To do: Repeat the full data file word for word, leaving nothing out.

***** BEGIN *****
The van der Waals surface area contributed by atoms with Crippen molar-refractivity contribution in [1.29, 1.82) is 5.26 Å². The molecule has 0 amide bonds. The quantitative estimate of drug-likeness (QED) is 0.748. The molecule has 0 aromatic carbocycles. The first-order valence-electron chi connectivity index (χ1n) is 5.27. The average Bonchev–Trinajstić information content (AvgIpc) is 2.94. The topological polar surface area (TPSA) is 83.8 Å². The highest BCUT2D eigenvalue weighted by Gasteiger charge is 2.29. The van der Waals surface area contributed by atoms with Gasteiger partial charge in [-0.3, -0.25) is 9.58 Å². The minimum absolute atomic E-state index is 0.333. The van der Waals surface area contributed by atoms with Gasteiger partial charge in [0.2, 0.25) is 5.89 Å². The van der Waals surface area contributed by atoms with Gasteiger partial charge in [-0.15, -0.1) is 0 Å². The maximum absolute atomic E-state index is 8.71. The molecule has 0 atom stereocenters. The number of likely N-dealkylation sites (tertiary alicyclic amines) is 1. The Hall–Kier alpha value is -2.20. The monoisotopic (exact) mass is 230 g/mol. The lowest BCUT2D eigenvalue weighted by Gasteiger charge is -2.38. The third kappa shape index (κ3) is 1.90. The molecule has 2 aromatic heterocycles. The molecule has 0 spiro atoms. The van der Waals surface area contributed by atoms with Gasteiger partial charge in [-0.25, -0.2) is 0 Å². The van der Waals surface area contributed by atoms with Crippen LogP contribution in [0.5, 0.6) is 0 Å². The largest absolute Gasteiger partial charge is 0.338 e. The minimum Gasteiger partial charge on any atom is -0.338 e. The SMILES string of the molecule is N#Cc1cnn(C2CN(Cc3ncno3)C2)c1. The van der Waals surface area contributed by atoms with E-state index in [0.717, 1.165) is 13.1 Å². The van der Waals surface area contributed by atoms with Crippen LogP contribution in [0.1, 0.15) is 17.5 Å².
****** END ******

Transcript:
The van der Waals surface area contributed by atoms with Crippen molar-refractivity contribution in [1.29, 1.82) is 5.26 Å². The molecule has 0 amide bonds. The quantitative estimate of drug-likeness (QED) is 0.748. The molecule has 0 aromatic carbocycles. The first-order valence-electron chi connectivity index (χ1n) is 5.27. The average Bonchev–Trinajstić information content (AvgIpc) is 2.94. The topological polar surface area (TPSA) is 83.8 Å². The highest BCUT2D eigenvalue weighted by Gasteiger charge is 2.29. The van der Waals surface area contributed by atoms with Gasteiger partial charge in [-0.3, -0.25) is 9.58 Å². The minimum absolute atomic E-state index is 0.333. The van der Waals surface area contributed by atoms with Gasteiger partial charge in [0.2, 0.25) is 5.89 Å². The van der Waals surface area contributed by atoms with Gasteiger partial charge in [-0.15, -0.1) is 0 Å². The maximum absolute atomic E-state index is 8.71. The molecule has 0 atom stereocenters. The number of likely N-dealkylation sites (tertiary alicyclic amines) is 1. The Hall–Kier alpha value is -2.20. The monoisotopic (exact) mass is 230 g/mol. The lowest BCUT2D eigenvalue weighted by Gasteiger charge is -2.38. The third kappa shape index (κ3) is 1.90. The molecule has 2 aromatic heterocycles. The molecule has 0 spiro atoms. The van der Waals surface area contributed by atoms with Gasteiger partial charge in [-0.25, -0.2) is 0 Å². The van der Waals surface area contributed by atoms with Crippen LogP contribution in [0.5, 0.6) is 0 Å². The largest absolute Gasteiger partial charge is 0.338 e. The minimum Gasteiger partial charge on any atom is -0.338 e. The SMILES string of the molecule is N#Cc1cnn(C2CN(Cc3ncno3)C2)c1. The van der Waals surface area contributed by atoms with E-state index in [0.717, 1.165) is 13.1 Å². The van der Waals surface area contributed by atoms with Crippen LogP contribution in [0.1, 0.15) is 17.5 Å².